Purkey v. United States of America Doc. 89 IN THE UNITED STATES DISTRICT COURT WESTERN DISTRICT OF MISSOURI WESTERN DIVISION WESLEY IRA PURKEY, Movant, v. UNITED STATES OF AMERICA, Respondent. ) ) ) ) Civil Case No. ) 06-8001-CV-W-FJG ) ) Criminal Case No. ) 01-00308-01-CR-W-FJG ) ORDER Currently pending before the Court is movant’s Motion to Vacate, Set Aside or Correct His Sentence Pursuant to 28 U.S.C. § 2255 (Doc. # 47); Motion to Strike Statement of Frederick A. Duchardt, Jr. (Doc. # 83); Motion to Set Matter for an Evidentiary Hearing (Doc. # 84) and Motion for Leave to File Late Response to Motion to Strike Statement of Frederick A. Duchardt Jr. (Doc. # 87). I. BACKGROUND Movant was indicted on October 10, 2001 for the kidnaping, rape and murder of Jennifer Long in violation of 18 U.S.C. § 1201(a), 1201(g) and 3559 (d). On November 5, 2003, petitioner was convicted of these crimes. The penalty phase of the trial began on November 10, 2003 and concluded on November 19, 2003. The jury unanimously concluded that the aggravating factors outweighed the mitigating factors and determined that petitioner should be sentenced to death. On January 23, 2004, petitioner was sentenced to death. On February 2, 2004, movant filed his notice of appeal with the Eighth Circuit Court of Appeals. On November 7, 2005, the Eighth Circuit issued an opinion affirming his conviction and sentence. See United States v. Dockets.Justia.com Purkey, 428 F.3d 738 (8th Cir. 2005). Rehearing and rehearing en banc were denied on January 13, 2006. Movant’s petition for certiorari was denied by the United States Supreme Court on October 16, 2006. Purkey v. United States, 549 U.S. 975 (2006). II. STANDARD 28 U.S.C. § 2255(a) provides, in part: A prisoner in custody under sentence of a court established by Act of Congress claiming the right to be released upon the ground that the sentence was imposed in violation of the Constitution or laws of the United States, or that the court was without jurisdiction to impose such sentence, or that the sentence was in excess of the maximum authorized by law, or is otherwise subject to collateral attack, may move the court which imposed the sentence to vacate, set aside or correct the sentence. The district court must hold an evidentiary hearing “[u]nless the motion and the files and records of the case conclusively show that the prisoner is entitled to no relief.” 28 U.S.C. § 2255(b). “Accordingly, a claim may be dismissed without an evidentiary hearing if the claim is inadequate on its face or if the record affirmatively refutes the factual assertions upon which it is based.” Shaw v. United States, 24 F.3d 1040, 1043 (8th Cir. 1994) (citing Larson v. United States, 905 F.2d 218, 220-21 (8th Cir. 1990), cert. denied, 507 U.S. 919, 113 S.Ct. 1278, 122 L.Ed.2d 672 (1993)). III. DISCUSSION A. Ineffectiveness of Counsel To prevail on a claim of ineffective assistance of counsel, a movant must show that the attorney’s performance fell below an objective standard of reasonableness and that the performance prejudiced the defense. Strickland v. Washington, 466 U.S. 668, 687, 104 S.Ct. 2052, 2064, 80 L.Ed.2d 674 (1984). The Court is to adopt an extremely 2 deferential approach in evaluating counsel’s performance. 466 U.S. at 689, 104 S.Ct. at 2065-66. “[A] court must indulge a strong presumption that counsel’s conduct falls within the wide range of reasonable professional assistance; that is, the defendant must overcome the presumption that, under the circumstances, the challenged action ‘might be considered sound trial strategy.’ See Michel v. Louisiana, 350 U.S. 91,101, 76 S.Ct.158,164, 100 L.Ed.2d 83 (1955).” Id. Additionally, to establish prejudice, the movant must show that “there is a reasonable probability that, but for counsel’s unprofessional errors, the result of the proceeding would have been different.” 466 U.S. at 694, 104 S.Ct. at 2068. “Although the two prongs of the ‘ineffective assistance’ analysis are described as sequential, courts ‘do not . . . need to address the performance prong if petitioner does not affirmatively prove prejudice.’” United States v. Vesey, No. C06-0075-MWB, 2009 WL 1324076, *5 (N.D. Iowa May 12, 2009) (citing Boysiewick v. Schriro, 179 F.3d 616, 620 (8th Cir. 1999), cert. denied, 528 U.S. 1141, 120 S.Ct. 989, 145 L.Ed.2d 938 (2000)). In his § 2255 motion, movant makes seventeen allegations regarding the ineffectiveness of his trial and appellate counsel, Mr. Frederick Duchardt, Jr. These allegations focus on Mr. Duchardt’s failure to object to certain statements made during the trial, failure to obtain the services of a mitigation expert or to adequately prepare a mitigation case, failure to adequately present expert testimony, failure to call certain witnesses and failure to impeach certain witnesses. In response to these allegations, Mr. Duchardt filed a 117 page affidavit, in which he goes into extensive detail to refute movant’s claims. The Government argues that Mr. Duchardt’s affidavit provides 3 significant insight into why he made certain strategical decisions before and during the trial. Additionally, the Government notes that Mr. Duchardt called a total of twenty-two witnesses on movant’s behalf. Eighteen of these witnesses testified as mitigation witnesses who testified concerning the sexual, physical and psychological abuse that movant suffered during his childhood and adolescence. The Court has reviewed Mr. Duchardt’s affidavit, as well as the briefs and arguments presented by counsel and finds that movant has failed to overcome the presumption that Mr. Duchardt’s actions were not sound trial strategy. The Court finds that Mr. Duchardt’s actions did not fall below an objective standard of reasonableness. Additionally, even if Mr. Duchardt’s actions were considered to fall below the standard of reasonableness, movant has not shown “that there is a reasonable probability that, but for counsel’s unprofessional errors, the result of the proceeding would have been different.” Strickland, 466 U.S. at 694. Movant filed a Motion to Strike the Affidavit of Mr. Duchardt alleging that he violated his duty of confidentiality and his duty of loyalty. Movant also argues that he failed to give adequate notice of the contents of the Affidavit or to allow movant to object to portions of the affidavit, before it was provided to the Government. Movant argues that Mr. Duchardt divulged confidential information that he acquired in the course of his investigation that was otherwise generally unknown. Movant argues that no attorney could conclude that such disclosure was necessary in order to answer the limited allegations of ineffectiveness. In Tasby v. United States, 504 F.2d 332, 336 (8th Cir. 1974), cert. denied, 419 U.S. 1125, 95 S.Ct. 811, 42 L.Ed.2d 826 (1975), the Court stated: 4 It has long been the law that a client may waive protection of the [attorneyclient] privilege, either expressly or impliedly. . . . One of the circumstances which may support a conclusion of a waiver is an attack by the client upon his attorney’s conduct which calls into question the substance of their communications. A client has a privilege to keep his conversations with his attorney confidential, but that privilege is waived when a client attacks his attorney’s competence in giving legal advice, puts in issue that advice and ascribes a course of action to his attorney that raises the specter of ineffectiveness or incompetence. . . . Surely, a client is not free to make various allegations of misconduct and incompetence while the attorney’s lips are sealed by invocation of the attorney-client privilege. Such an incongruous result would be inconsistent with the object and purpose of the attorney-client privilege and a patent perversion of the rule. See also Stobaugh v. U.S., No. 06-3317-CV-S-RED, 2007 WL 628420, *1, n.1 (W.D.Mo. Feb. 27, 2007)(“Stobaugh waived the attorney-client privilege when he claimed that his attorney’s advice constituted ineffective assistance of counsel.”). In the instant case, the Government requested that the Court order Mr. Duchardt to file an Affidavit so that the Government could adequately respond to movant’s motion. Mr. Duchardt declined to provide an affidavit unless he had an attorney-client waiver from movant or unless the Court ordered him to provide evidence in response to the allegations. In an Order dated February 1, 2008, this Court found that movant had waived his attorney-client privilege as to his ineffective assistance of counsel claims and directed Mr. Duchardt to prepare an affidavit in response to movant’s allegations. The Court finds that Mr. Duchardt did not act improperly in filing the Affidavit nor did he violate his duty or loyalty or his duty of confidentiality, as the attorney-client privilege had been waived. Accordingly, movant’s Motion to Strike the Statement of Frederick A. Duchardt, Jr. (Doc. # 83) is hereby DENIED. 5 B. Violation of Due Process Movant argues that he was denied due process due to: 1) certain misconduct on the part of the Government; 2) because no reasonable juror could have found beyond a reasonable doubt that he kidnaped the victim and also because 3) he was sentenced based on arbitrary factors when the jury did not vote on mitigating evidence. 1. Alleged Government Misconduct Movant claims that the Government created the false impression that movant referred to the federal penitentiary as “Club Fed” and that “Club Fed” had more lenient conditions than the Kansas Department of Corrections system. The Government argues that movant did not raise this claim either at trial or on appeal and that the claim is procedurally defaulted. In order to obtain relief, the Government argues that movant must show actual prejudice from this error. Additionally, the Government notes that the prosecution has the right to introduce evidence concerning a defendant’s post-defense statements to members of law enforcement as admissions against interest. The Government argues that there was no attempt to mislead the jury that Purkey had used the term “Club Fed.” The Court agrees and finds that there was no misconduct on the part of the Government by referencing the term “Club Fed.” Movant also argues that Government counsel created a false impression when he told the jury that movant had just walked into Court and recanted the kidnaping. Movant argues that this was false since he told Agent Tarpley and Detective Howard in December 1998 and told Michael Speakman and Dr. Peterson in 2003 that the victim had come with him voluntarily. However, on direct examination of Agent Tarpley, the 6 Government asked if movant had just changed his story. The Government argues that neither movant nor the Government ever contended that Jennifer Long was grabbed off the street and kidnaped. The kidnaping crime occurred later when movant pulled a knife out of his glove box and placed it under his right thigh and refused to let Ms. Long out of his truck. This is consistent with what movant said in his statements to Tarpley and Howard and Speakman. The confusion comes when movant met with his psychiatrist, Dr. Peterson and in describing the events of January 22, 1998, he changed his story and claimed that he never kidnaped Ms. Long. In his report, Dr. Peterson wrote, “Ultimately, he killed her at home. He believes she came to his house willingly so it wasn’t kidnaping. He told the kidnaping story ‘for the FBI so he could get into the federal system.’” The Government did not come into possession of Dr. Peterson’s report until August 13, 2003, shortly before trial. Looking at the accounts from Tarpley, Howard and Speakman, it is apparent that movant did change his story when he spoke with Dr. Peterson. Therefore, the Court finds that there was no misconduct in Government counsel asking whether movant had changed his story. 2. Denied Due Process Because No Reasonable Juror Could Have Found Beyond A Reasonable Doubt That Movant Kidnaped Jennifer Long. Movant argues that the only evidence that he kidnaped Ms. Long came from his own mouth and he later repudiated the kidnaping. Movant argues that his confession to Tarpley and Howard was not trustworthy, and that less than a month after the indictment, the government knew from its star witness, Michael Speakman, that movant had denied kidnaping Ms. Long. Movant argues that the corroborating evidence led to 7 the inference that Ms. Long voluntarily accompanied him to his home in Kansas, because there were multiple opportunities that she had to escape, but she did not. Movant argues that the Government relied on his confession because that is all it had. Movant argues that the Government mislead the jury by stating that he had repudiated the kidnaping not two years before trial, but right before trial. Without this misleading of the jury, movant argues that no reasonable juror could have found beyond a reasonable doubt that he kidnaped Ms. Long. As discussed above, the Government did not know from Speakman’s statements to the FBI that Purkey was recanting his claim that he kidnaped Ms. Long. The only thing that he told Speakman was that he had not snatched the girl from the street as Keith Nelson had done. Rather, Purkey described his initial contact with the girl as more like they were “partying” and that it was not forcible. This is consistent with what movant told Tarpley and Howard. The Court finds that the Government did not in any way mislead the jury. A reasonable juror could have disbelieved movant’s argument and found beyond a reasonable doubt that he kidnaped Ms. Long. 3. Denied Due Process Because the Jury Did Not Vote On Mitigating Evidence. Movant argues that the jury left blank the entire section of the verdict form related to findings upon mitigation evidence. He argues that it is one thing for a jury not to give much weight to mitigation evidence, but it quite another thing for a jury to decide not to acknowledge the evidence at all. In United States v. Paul, 217 F.3d 989, 999-1000 (8th Cir. 2000), the Court stated, “Neither the FDPA nor Lockett [v. Ohio, 438 U.S. 586, 605, 98 S.Ct. 2954, 57 L.Ed.2d 8 973 (1978)] and Eddings [v. Oklahoma, 455 U.S. 104, 115, 102 S.Ct. 869, 71 L.Ed.2d 1 (1982)] require a capital jury to give mitigating effect or weight to any particular evidence. . . . There is only a constitutional violation if there exists a reasonable likelihood that the jurors believed themselves precluded from considering relevant mitigating evidence.” In that case, six jury members refused to find the defendant’s age to be a mitigating factor, even thought it was undisputed that the defendant was eighteen at the time of his offense. The Court has reviewed the Verdict Form completed in this case and finds no error in the fact that the jury failed to find any mitigating evidence in this case. Movant has not shown that the jurors were precluded from considering any mitigating evidence, they simply chose not to give any weight to that evidence, which under the law they are entitled to do. 4. Denial of Due Process Due to Cumulative Effect of Government Counsel’s Misconduct. Movant argues that the cumulative nature of the prosecutorial misconduct requires reversal. In United States v. Hance, 501 F.3d 900 (8th Cir. 2007), the Court stated: ‘To obtain a reversal for prosecutorial misconduct, the defendant must show that (1) the prosecutor’s remarks were improper, and (2) such remarks prejudiced the defendant’s rights in obtaining a fair trial.’ . . .’If we reach the second step, we consider: (1) the cumulative effect of such misconduct (2) the strength of the properly admitted evidence of [defendant’s] guilt; and (3) the curative actions taken by the trial court.’ Id. at 908, (citing United States v. Cannon, 88 F.3d 1495, 1502 (8th Cir. 1996)). The Court has examined the alleged prosecutorial errors and does not find any of them to be improper. Even if the remarks and/or actions were considered to be improper, they did not prejudice the defendant’s right to a fair trial. 9 C. Motion for An Evidentiary Hearing Movant argues that he is entitled to a hearing because there are disputed issues of fact that cannot conclusively be resolved on the basis of the record alone and those facts if true, would entitle him to relief. Movant argues that many of the allegations of ineffectiveness relate to activity outside the courtroom and the record can shed no light on these allegations. Movant states that the Court cannot determine whether to believe his witnesses or Mr. Duchardt’s denials without hearing from the witnesses themselves, as this is the only way to judge their credibility. The Government argues that an evidentiary hearing is both unwarranted and unnecessary and that all of the issues raised by movant in his § 2255 motion are resolvable by reviewing the record. The Government states that Movant has not shown that Mr. Duchardt’s representation fell below an objective standard of reasonableness. Nor has he demonstrated that there is a reasonable probability that but for Mr. Duchardt’s errors, the result of the proceeding would have been different. In reply, Movant cites to the Eighth Circuit decision in Nelson v. United States, No. 07-3071 (8th Cir. Oct. 27, 2008), in which the Court stated, “[o]ur cases teach that issues regarding the ineffectiveness of counsel often require a hearing to consider evidence not disclosed on the face of the trial record.” “A district court does not err in dismissing a movant’s § 2255 Motion without a hearing if (1) the movant’ ‘allegations, accepted as true, would not entitle’ the movant to relief, or ‘(2) the allegations cannot be accepted as true because they are contradicted by the record, inherently incredible, or conclusions rather than statements of fact.’” Buster v. United States, 447 F.3d 1130,1132 (8th Cir. 2006) (citing Sanders v. United 10 States, 341 F.3d 720, 722 (8th Cir. 2003), cert. denied, 540 U.S. 1199, 124 S.Ct. 1460, 158 L.Ed.2d 116 (2004)). The Court finds that no hearing is necessary in this case, because even if movant’s allegations are true, and Mr. Duchardt was ineffective for failing to call certain witnesses or to present a more complete mitigation case, movant would not be entitled to relief. As noted above, of the twenty-seven mitigating factors which were presented to the jury, no jurors voted for a single mitigating factor. So, even if movant’s counsel had called different or additional witnesses or introduced more or additional mental health or evidence relating to his abuse as a child and young adult, it is unlikely that the jury would have considered this mitigating evidence or that they would have sentenced movant to life in prison. Accordingly, because the Court finds that the disputed issues would not entitle movant to relief, the Court hereby DENIES the Motion for an Evidentiary Hearing (Doc. # 84). IV. CONCLUSION For the reasons stated above, the Court hereby DENIES movant’s Motion to Vacate, Set Aside or Correct His Sentence Pursuant to 28 U.S.C. § 2255 (Doc. # 47); DENIES the Motion to Strike the Statement of Frederick A. Duchardt, Jr. (Doc. # 83); DENIES the Motion to Set Matter for an Evidentiary Hearing (Doc. # 84) and DENIES AS MOOT the Motion for Leave to File Late Response to Motion to Strike Statement of Frederick A. Duchardt Jr. (Doc. # 87). S/ FERNANDO J. GAITAN, JR. Fernando J. Gaitan, Jr. Chief United States District Judge Date: 09/29/09 Kansas City, Missouri 11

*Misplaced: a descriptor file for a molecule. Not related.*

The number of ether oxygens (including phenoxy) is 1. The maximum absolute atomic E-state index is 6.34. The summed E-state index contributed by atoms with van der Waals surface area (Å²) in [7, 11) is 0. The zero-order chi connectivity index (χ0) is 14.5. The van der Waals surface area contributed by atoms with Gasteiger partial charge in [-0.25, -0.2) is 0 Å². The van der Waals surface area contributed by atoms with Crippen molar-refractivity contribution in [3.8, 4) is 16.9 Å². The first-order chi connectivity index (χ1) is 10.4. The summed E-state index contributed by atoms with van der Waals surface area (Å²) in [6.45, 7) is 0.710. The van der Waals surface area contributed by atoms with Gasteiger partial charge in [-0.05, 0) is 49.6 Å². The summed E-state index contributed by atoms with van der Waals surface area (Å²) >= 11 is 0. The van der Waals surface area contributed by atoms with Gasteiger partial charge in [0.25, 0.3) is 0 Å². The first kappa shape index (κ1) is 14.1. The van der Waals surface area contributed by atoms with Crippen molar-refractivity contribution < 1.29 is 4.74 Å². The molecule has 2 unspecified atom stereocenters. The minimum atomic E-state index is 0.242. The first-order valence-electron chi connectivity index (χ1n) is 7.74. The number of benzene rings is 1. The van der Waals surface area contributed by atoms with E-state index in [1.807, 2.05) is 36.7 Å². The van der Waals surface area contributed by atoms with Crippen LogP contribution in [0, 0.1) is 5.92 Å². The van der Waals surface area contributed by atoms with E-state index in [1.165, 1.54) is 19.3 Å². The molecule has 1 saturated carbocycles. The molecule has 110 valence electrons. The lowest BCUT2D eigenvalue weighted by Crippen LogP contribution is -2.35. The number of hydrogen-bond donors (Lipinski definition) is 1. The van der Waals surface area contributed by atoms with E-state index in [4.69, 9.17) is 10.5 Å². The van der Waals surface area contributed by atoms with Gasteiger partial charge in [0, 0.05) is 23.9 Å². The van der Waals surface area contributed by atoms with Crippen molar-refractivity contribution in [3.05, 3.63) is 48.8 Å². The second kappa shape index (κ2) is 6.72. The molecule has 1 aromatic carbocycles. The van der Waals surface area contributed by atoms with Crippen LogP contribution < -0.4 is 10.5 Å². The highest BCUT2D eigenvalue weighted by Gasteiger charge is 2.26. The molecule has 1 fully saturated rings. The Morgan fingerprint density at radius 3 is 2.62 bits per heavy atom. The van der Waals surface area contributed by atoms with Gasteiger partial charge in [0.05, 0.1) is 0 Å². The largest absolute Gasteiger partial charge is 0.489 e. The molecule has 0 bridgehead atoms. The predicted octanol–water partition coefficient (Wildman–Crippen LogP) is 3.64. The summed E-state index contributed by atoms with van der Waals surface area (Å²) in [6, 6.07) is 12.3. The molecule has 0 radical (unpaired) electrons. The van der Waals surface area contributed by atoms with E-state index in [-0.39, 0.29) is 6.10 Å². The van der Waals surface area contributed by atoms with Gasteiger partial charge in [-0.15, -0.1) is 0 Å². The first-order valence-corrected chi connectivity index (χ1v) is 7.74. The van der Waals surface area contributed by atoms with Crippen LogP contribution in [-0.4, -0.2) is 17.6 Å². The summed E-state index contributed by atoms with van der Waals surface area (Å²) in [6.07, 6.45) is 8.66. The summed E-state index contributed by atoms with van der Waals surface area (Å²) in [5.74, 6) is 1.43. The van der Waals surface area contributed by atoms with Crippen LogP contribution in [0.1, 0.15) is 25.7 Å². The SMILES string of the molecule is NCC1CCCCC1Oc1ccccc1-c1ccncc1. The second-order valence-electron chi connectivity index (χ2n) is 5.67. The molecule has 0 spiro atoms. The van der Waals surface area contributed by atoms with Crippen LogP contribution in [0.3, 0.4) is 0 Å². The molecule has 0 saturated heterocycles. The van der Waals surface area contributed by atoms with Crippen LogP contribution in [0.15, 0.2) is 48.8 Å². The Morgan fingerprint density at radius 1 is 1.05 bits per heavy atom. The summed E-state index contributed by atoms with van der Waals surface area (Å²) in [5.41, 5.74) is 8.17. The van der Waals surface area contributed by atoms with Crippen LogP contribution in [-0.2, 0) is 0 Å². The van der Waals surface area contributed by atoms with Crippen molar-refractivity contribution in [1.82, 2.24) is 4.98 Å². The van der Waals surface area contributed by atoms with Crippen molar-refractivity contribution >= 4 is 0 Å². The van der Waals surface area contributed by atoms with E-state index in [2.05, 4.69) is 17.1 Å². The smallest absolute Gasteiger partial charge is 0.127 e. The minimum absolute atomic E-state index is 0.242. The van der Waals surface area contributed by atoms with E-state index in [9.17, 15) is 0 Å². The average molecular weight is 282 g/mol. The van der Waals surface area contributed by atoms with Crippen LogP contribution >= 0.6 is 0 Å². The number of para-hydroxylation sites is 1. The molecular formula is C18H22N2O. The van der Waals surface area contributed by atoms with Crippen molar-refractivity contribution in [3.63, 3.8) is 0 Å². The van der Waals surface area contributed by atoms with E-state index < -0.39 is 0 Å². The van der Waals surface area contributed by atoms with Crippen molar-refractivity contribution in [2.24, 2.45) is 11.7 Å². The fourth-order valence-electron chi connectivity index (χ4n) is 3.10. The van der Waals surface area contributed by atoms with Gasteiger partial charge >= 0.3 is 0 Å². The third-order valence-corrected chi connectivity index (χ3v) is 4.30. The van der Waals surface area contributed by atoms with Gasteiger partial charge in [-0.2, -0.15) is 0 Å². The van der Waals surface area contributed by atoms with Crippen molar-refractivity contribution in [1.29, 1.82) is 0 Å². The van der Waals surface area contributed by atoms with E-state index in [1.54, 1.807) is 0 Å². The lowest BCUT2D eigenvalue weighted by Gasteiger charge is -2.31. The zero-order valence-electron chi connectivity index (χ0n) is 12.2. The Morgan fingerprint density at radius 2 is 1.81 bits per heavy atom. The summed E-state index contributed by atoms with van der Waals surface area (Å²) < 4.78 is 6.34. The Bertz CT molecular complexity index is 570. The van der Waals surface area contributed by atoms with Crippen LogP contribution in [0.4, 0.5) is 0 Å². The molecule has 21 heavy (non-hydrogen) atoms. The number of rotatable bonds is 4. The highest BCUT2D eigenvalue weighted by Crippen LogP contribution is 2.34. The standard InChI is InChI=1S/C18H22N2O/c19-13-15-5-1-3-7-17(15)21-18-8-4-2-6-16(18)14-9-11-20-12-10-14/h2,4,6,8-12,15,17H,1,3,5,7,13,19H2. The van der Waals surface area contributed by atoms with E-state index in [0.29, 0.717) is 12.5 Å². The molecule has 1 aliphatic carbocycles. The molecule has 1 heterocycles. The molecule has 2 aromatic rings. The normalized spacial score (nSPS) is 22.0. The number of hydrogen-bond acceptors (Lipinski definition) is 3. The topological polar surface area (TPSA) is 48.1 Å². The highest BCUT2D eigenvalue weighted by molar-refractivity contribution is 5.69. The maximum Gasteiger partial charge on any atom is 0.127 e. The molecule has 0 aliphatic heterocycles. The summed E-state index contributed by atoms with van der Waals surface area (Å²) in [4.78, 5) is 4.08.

This site is protected by reCAPTCHA and the Google Privacy Policy and Terms of Service apply.